OpenSSH is very popular SSH server. Widely used on different Linux distribution. I used it for many years on my VPS server. It is easy to use, but security is the top issue for any server. Here is the top 6 security settings for Open SSH server.
To make it safe and minimize the risk, change the default setting and make it more safe.
OpenSSH setting file is located:
1) Only Use SSH Protocol 2
SSH protocol version 1 (SSH-1) has man-in-the-middle attacks problems and security vulnerabilities. SSH-1 is obsolete and should be avoided at all cost. Open sshd_config file and make sure the following line exists:
2) Allow Only Specific Users or Groups (AllowUsers AllowGroups)
By default anybody who is authenticated successfully are allowed to login. Instead you can restrict which users (or groups) you allow to login to the system.
This is helpful when you have created several user accounts on the system, but want only few of them to login.
This is also helpful when you are using NIS, openLDAP (or some other external system) for authentication. Every user in your company might have account on NIS, OpenLDAP etc. But, on a specific server you want only few of them to login. For example, on production system you want only sysadmins to login.
Add the following entry to the sshd_config file to allow only specific users to login to the system. In the example below only ramesh, john and jason can login to this system. Usernames should be separated by space.
AllowUsers ramesh john jason
Add the following entry to the sshd_config file to allow only the users who belong to a specific group to login. In the exampe below only users who belong to sysadmin and dba group can login to the system.
AllowGroups sysadmin dba
3) Change SSHD Port Number (Port)
By default ssh runs on port 22. Most of the attackers will check if a server is open on port 22, and will randomly use brute force to login to the server using several username and password combination.
If you change the port # to something different, others need to know exactly what port to use to login to the server using ssh. The exampe below uses port 222 for ssh.
From your logs (/var/log/secure), if you see lot of invalid logins using ssh for accounts that don’t exist on your system, from the
ip-address that you don’t recognize, it migth be some brute-force attack. Those kind of ssh invalid login will stop, if you change the port number.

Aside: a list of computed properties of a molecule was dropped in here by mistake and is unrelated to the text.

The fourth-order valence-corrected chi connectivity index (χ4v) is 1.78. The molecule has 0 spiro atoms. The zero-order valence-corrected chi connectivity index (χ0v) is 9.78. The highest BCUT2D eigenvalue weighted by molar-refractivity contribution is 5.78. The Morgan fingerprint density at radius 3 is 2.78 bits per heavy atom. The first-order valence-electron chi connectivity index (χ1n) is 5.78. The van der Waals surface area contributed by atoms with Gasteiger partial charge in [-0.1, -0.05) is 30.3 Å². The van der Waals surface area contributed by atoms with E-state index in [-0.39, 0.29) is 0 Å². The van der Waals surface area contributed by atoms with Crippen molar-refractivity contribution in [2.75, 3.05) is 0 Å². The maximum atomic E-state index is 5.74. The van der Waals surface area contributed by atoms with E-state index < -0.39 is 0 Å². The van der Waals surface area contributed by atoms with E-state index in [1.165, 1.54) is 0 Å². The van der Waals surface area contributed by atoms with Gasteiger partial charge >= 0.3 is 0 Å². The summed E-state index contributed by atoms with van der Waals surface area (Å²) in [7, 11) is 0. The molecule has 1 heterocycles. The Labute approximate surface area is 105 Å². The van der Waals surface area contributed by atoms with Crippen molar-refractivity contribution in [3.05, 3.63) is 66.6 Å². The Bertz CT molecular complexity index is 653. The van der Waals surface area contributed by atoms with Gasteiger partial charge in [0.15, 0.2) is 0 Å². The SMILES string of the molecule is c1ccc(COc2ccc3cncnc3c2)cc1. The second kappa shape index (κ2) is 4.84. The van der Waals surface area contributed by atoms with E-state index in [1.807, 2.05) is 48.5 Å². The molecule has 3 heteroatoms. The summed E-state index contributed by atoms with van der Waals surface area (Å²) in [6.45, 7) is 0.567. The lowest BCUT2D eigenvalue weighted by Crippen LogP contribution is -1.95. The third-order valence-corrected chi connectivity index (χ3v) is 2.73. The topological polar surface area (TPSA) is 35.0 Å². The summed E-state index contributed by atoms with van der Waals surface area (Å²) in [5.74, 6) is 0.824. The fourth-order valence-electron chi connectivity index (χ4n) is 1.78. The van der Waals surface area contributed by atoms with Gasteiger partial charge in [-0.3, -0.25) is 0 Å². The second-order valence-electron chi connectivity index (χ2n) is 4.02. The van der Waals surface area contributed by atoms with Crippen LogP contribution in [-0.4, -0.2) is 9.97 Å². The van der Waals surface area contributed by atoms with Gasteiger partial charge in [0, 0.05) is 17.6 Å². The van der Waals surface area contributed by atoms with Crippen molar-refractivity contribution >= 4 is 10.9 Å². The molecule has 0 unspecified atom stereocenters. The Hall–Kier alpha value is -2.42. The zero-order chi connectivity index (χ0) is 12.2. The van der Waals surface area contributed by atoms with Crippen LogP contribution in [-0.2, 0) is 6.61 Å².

Please note that this causes little inconvenience to your team who login to the system, as they need to know both the ip-address and the port number.
4) Disconnect SSH when no activity (ClientAliveInterval)
Once you’ve successfully logged in to the system, you might want to get disconnected when there are no activities after x number of minutes. This is basically idle timeout.
In Bash, you can achieve this using TMOUT variable.
In OpenSSH, this can be achieved by combining ClientAliveCountMax and ClientAliveInterval options in sshd_config file.
ClientAliveCountMax – This indicates the total number of checkalive message sent by the ssh server without getting any response from the ssh client. Default is 3.
ClientAliveInterval – This indicates the timeout in seconds. After x number of seconds, ssh server will send a message to the client asking for response. Deafult is 0 (server will not send message to client to check.).
If you want ssh client to exit (timeout) automatically after 10 minutes (600 seconds), modify the sshd_config file and set the following two parameters as shown below.
ClientAliveInterval 600 ClientAliveCountMax 0
5) Disable Empty Passwords
You need to explicitly disallow remote login from accounts with empty passwords, update sshd_config with the following line:
6)Use Log Analyzer
Read your logs using logwatch or logcheck. These tools make your log reading life easier. It will go through your logs for a given period of time and make a report in the areas that you wish with the detail that you wish. Make sure LogLevel is set to INFO or DEBUG in sshd_config:
You want even more secure for your Server. You can do following as suggested.
- Add Firewall on SSH port.
- Use Public Key Based Authentication
- Chroot SSHD (Lock Down Users To Their Home Directories)
- Use TCP Wrappers
- Disable Empty Passwords
- Thwart SSH Crackers (Brute Force Attack)